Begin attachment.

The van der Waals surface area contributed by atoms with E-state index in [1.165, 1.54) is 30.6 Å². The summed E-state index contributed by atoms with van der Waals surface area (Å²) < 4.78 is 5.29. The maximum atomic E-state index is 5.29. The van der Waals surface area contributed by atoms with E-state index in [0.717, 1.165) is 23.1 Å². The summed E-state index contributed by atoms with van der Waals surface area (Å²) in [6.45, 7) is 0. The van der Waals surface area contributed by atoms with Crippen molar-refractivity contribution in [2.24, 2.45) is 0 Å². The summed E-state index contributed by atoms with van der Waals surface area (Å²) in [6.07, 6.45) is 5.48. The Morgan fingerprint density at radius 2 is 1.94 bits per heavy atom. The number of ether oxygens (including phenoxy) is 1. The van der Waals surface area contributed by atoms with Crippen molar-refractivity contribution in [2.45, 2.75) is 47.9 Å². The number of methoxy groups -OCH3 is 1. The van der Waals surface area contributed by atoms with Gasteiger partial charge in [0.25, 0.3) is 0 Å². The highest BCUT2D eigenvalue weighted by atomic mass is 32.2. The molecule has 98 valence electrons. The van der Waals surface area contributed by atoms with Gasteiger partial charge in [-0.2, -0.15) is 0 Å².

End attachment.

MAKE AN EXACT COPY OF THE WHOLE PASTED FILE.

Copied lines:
The van der Waals surface area contributed by atoms with E-state index in [1.165, 1.54) is 30.6 Å². The summed E-state index contributed by atoms with van der Waals surface area (Å²) < 4.78 is 5.29. The maximum atomic E-state index is 5.29. The van der Waals surface area contributed by atoms with E-state index in [0.717, 1.165) is 23.1 Å². The summed E-state index contributed by atoms with van der Waals surface area (Å²) in [6.45, 7) is 0. The van der Waals surface area contributed by atoms with Crippen molar-refractivity contribution in [2.24, 2.45) is 0 Å². The summed E-state index contributed by atoms with van der Waals surface area (Å²) in [6.07, 6.45) is 5.48. The Morgan fingerprint density at radius 2 is 1.94 bits per heavy atom. The number of ether oxygens (including phenoxy) is 1. The van der Waals surface area contributed by atoms with Crippen molar-refractivity contribution in [2.45, 2.75) is 47.9 Å². The number of methoxy groups -OCH3 is 1. The van der Waals surface area contributed by atoms with Gasteiger partial charge in [0.25, 0.3) is 0 Å². The highest BCUT2D eigenvalue weighted by atomic mass is 32.2. The molecule has 98 valence electrons. The van der Waals surface area contributed by atoms with Gasteiger partial charge in [-0.2, -0.15) is 0 Å².